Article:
Keep Network VS NuCypher. Stakedrop VS WorkLock

Keep Network


The Keep Network is a privacy layer for blockchains that allows users and applications to store data privately. It features off-chain containers for private data called keeps. The network randomly assigns keeps to a system of participants, called signers, that help store and manage these data containers. Keeps are smart contracts that allow other smart contracts to interact with private data in a secure way. They are built on ECDSA, an algorithm supported by many of the top blockchains, and facilitate decentralized group signing with multi-party threshold signatures.

Keep Team launched tBTC, which is a decentralized, trustless and insured custody system for Bitcoin that creates TBTC Ethereum ERC-20 tokens, with a 1:1 BTC supply peg. Bitcoin holders who want to spend their BTC on Ethereum and DeFi don’t have to trust custodians, aka signers, because signers have to deposit a bond higher then the value of the BTC they hold in custody.

Website Keep Network:

Website tBTC:

Messari report:


StakeDrop is a mechanism by which users with ETH, but with or without KEEP, can stake and participate in the Keep network, and be rewarded with KEEP tokens and signer fees. The stakedrop will allow people with no KEEP to act as tBTC signers using only their ETH, with the corresponding KEEP tokens “dropped” to them as a reward over time.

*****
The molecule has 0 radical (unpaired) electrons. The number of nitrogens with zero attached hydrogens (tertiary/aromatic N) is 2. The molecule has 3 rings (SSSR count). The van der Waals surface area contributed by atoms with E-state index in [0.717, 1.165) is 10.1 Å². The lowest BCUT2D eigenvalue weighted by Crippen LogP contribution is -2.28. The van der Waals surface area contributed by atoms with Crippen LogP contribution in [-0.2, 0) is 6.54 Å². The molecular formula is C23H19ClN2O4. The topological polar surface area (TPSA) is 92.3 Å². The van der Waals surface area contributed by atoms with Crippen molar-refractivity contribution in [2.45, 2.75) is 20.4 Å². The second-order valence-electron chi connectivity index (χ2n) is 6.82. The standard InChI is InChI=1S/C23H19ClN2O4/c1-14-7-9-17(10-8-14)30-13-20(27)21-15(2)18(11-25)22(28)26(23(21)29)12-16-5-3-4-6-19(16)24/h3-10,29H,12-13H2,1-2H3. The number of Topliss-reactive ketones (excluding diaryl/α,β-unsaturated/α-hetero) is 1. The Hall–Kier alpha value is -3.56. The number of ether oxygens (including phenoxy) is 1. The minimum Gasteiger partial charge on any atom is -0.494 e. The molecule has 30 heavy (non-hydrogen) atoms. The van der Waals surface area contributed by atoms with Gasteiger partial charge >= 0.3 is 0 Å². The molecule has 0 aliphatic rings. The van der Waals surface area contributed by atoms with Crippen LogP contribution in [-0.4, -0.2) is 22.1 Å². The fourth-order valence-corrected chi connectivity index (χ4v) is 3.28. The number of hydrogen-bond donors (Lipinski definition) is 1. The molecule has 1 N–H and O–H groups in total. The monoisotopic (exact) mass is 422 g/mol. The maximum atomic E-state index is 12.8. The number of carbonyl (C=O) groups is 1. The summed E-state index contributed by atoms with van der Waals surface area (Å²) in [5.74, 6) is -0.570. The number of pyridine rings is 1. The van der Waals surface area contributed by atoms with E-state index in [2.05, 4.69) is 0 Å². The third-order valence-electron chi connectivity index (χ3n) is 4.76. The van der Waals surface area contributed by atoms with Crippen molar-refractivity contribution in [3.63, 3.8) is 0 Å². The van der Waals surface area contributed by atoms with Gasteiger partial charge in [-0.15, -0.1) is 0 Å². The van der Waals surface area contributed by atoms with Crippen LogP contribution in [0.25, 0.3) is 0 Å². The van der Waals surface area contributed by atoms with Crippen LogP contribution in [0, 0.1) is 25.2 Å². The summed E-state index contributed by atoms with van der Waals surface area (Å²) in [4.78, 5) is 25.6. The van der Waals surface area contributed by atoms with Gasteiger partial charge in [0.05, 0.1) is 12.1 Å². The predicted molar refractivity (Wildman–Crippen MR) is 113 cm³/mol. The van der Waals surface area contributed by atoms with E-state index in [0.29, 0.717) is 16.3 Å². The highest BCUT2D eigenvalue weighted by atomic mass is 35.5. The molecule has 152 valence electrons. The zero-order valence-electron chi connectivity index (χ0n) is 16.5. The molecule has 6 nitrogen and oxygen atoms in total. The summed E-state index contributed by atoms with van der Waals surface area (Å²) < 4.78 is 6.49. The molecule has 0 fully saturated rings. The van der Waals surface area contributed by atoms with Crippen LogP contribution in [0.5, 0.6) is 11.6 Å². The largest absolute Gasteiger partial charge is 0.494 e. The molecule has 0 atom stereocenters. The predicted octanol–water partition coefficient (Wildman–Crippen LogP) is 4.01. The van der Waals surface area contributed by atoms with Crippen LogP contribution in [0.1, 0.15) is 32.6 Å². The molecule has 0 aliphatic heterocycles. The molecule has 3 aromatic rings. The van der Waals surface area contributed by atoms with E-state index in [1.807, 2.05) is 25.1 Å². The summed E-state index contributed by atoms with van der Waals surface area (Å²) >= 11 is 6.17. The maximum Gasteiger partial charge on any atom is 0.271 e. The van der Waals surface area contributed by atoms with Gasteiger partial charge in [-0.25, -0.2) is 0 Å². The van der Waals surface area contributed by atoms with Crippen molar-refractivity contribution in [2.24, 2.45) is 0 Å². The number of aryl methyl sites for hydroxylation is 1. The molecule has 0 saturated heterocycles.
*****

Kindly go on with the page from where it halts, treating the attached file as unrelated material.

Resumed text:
There is a strong staking reward subsidy for early participants that help bootstrap the Network. The total pool of tokens for the reward is divided into:

Distribution of tokens StakeDrop

The Subsidies will be distributed following the schedule shown below.

To participate as a Random Beacon Node Operator, your minimum investment is 80,000 KEEP; it is a significant investment and this will reduce the number of participants for this operation. It is difficult to estimate how many nodes will be on Mainnet, but based on the high initial investement, it is likely that the actual number of participants fall somewhere in between 10 and 200 Nodes. Note that the investment is in KEEP and the rewards are in KEEP.

ROI for Random Beacon Node

To participate as an ECDSA Node Operator, the minimum investment should be 150% of the smallest tBTC Minting Unit. Bigger stakes have a higher chance of being selected for Minting. The barrier to entry is much lower as with the Random Beacon Node and there should be a bigger number of Nodes that participate.

Note that the investment is in ETH or in KEEP and the rewards are in KEEP, so the exchange rate between ETH and KEEP plays into the equation. It is unclear how the subsidies are actually being distributed in terms of the minting/burning activity. Higher stakes are more likely to be selected. The scenarios below assume equal stakes per Node which will not be the case for sure, so this is just a guidance of what rewards could be.

The 100 tBTC Cap will be lifted once the network is up and running for a prudent time and no major issues are seen. After that, to earn rewards, it probably will be important to increase the Stake to have more chances of minting tBTC.

ROI for ECDSA Node